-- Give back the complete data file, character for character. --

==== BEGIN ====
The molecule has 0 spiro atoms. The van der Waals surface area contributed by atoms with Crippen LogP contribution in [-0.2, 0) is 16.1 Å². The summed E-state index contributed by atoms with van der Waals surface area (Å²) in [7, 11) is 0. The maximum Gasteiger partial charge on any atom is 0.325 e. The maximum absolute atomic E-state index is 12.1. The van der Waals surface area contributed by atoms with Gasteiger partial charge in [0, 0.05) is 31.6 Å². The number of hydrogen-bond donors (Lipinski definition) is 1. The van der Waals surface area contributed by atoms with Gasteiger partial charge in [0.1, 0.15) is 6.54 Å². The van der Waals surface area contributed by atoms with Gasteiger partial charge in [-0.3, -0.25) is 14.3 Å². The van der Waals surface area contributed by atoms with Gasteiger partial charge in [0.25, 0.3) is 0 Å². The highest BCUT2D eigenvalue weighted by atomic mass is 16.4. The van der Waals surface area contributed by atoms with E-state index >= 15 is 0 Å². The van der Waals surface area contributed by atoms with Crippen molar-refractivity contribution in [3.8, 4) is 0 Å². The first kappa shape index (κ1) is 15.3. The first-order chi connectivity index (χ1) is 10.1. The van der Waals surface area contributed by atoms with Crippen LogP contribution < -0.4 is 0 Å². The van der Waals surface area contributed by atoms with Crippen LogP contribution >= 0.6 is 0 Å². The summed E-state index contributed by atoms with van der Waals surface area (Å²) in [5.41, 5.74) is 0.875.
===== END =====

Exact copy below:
The molecule has 0 spiro atoms. The van der Waals surface area contributed by atoms with Crippen LogP contribution in [-0.2, 0) is 16.1 Å². The summed E-state index contributed by atoms with van der Waals surface area (Å²) in [7, 11) is 0. The maximum Gasteiger partial charge on any atom is 0.325 e. The maximum absolute atomic E-state index is 12.1. The van der Waals surface area contributed by atoms with Gasteiger partial charge in [0, 0.05) is 31.6 Å². The number of hydrogen-bond donors (Lipinski definition) is 1. The van der Waals surface area contributed by atoms with Gasteiger partial charge in [0.1, 0.15) is 6.54 Å². The van der Waals surface area contributed by atoms with Gasteiger partial charge in [-0.3, -0.25) is 14.3 Å². The van der Waals surface area contributed by atoms with Gasteiger partial charge in [0.25, 0.3) is 0 Å². The highest BCUT2D eigenvalue weighted by atomic mass is 16.4. The van der Waals surface area contributed by atoms with E-state index >= 15 is 0 Å². The van der Waals surface area contributed by atoms with Crippen molar-refractivity contribution in [3.8, 4) is 0 Å². The first kappa shape index (κ1) is 15.3. The first-order chi connectivity index (χ1) is 10.1. The van der Waals surface area contributed by atoms with Crippen LogP contribution < -0.4 is 0 Å². The van der Waals surface area contributed by atoms with Crippen LogP contribution >= 0.6 is 0 Å². The summed E-state index contributed by atoms with van der Waals surface area (Å²) in [5.41, 5.74) is 0.875.